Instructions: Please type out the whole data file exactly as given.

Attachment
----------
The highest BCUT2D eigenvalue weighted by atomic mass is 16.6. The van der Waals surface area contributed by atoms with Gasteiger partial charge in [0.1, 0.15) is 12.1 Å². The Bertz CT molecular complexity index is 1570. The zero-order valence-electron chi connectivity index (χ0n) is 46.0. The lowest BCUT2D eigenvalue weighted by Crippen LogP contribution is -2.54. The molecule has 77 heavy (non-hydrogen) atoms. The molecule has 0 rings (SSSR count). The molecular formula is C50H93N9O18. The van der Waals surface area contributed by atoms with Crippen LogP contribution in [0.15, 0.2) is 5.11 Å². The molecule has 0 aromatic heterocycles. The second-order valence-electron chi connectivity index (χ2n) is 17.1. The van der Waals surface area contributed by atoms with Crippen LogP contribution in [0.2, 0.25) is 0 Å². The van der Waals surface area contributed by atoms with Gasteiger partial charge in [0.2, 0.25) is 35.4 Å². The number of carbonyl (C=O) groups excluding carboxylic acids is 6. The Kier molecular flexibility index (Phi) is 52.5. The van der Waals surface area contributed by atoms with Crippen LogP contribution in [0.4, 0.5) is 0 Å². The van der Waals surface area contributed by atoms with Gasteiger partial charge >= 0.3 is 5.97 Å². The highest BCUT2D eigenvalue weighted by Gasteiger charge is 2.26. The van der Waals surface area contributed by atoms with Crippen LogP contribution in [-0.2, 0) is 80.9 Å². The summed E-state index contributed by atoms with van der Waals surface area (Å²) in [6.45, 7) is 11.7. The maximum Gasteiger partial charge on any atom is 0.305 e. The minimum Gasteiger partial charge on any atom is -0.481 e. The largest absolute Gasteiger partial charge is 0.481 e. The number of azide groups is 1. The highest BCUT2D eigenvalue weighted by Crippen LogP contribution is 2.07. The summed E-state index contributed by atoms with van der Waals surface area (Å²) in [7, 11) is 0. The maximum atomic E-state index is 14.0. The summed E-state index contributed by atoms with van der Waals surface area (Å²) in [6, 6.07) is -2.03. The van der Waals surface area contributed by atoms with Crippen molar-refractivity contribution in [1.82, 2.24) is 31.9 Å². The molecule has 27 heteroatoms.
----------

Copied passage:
The highest BCUT2D eigenvalue weighted by atomic mass is 16.6. The van der Waals surface area contributed by atoms with Gasteiger partial charge in [0.1, 0.15) is 12.1 Å². The Bertz CT molecular complexity index is 1570. The zero-order valence-electron chi connectivity index (χ0n) is 46.0. The lowest BCUT2D eigenvalue weighted by Crippen LogP contribution is -2.54. The molecule has 77 heavy (non-hydrogen) atoms. The molecule has 0 rings (SSSR count). The molecular formula is C50H93N9O18. The van der Waals surface area contributed by atoms with Crippen LogP contribution in [0.15, 0.2) is 5.11 Å². The molecule has 0 aromatic heterocycles. The second-order valence-electron chi connectivity index (χ2n) is 17.1. The van der Waals surface area contributed by atoms with Crippen LogP contribution in [0.2, 0.25) is 0 Å². The van der Waals surface area contributed by atoms with Gasteiger partial charge in [0.2, 0.25) is 35.4 Å². The number of carbonyl (C=O) groups excluding carboxylic acids is 6. The Kier molecular flexibility index (Phi) is 52.5. The van der Waals surface area contributed by atoms with Crippen LogP contribution in [0.4, 0.5) is 0 Å². The van der Waals surface area contributed by atoms with Gasteiger partial charge >= 0.3 is 5.97 Å². The highest BCUT2D eigenvalue weighted by Gasteiger charge is 2.26. The van der Waals surface area contributed by atoms with Crippen LogP contribution in [-0.2, 0) is 80.9 Å². The summed E-state index contributed by atoms with van der Waals surface area (Å²) in [6.45, 7) is 11.7. The maximum Gasteiger partial charge on any atom is 0.305 e. The minimum Gasteiger partial charge on any atom is -0.481 e. The largest absolute Gasteiger partial charge is 0.481 e. The number of azide groups is 1. The highest BCUT2D eigenvalue weighted by Crippen LogP contribution is 2.07. The summed E-state index contributed by atoms with van der Waals surface area (Å²) in [7, 11) is 0. The maximum atomic E-state index is 14.0. The summed E-state index contributed by atoms with van der Waals surface area (Å²) in [6, 6.07) is -2.03. The van der Waals surface area contributed by atoms with Crippen molar-refractivity contribution in [1.82, 2.24) is 31.9 Å². The molecule has 27 heteroatoms.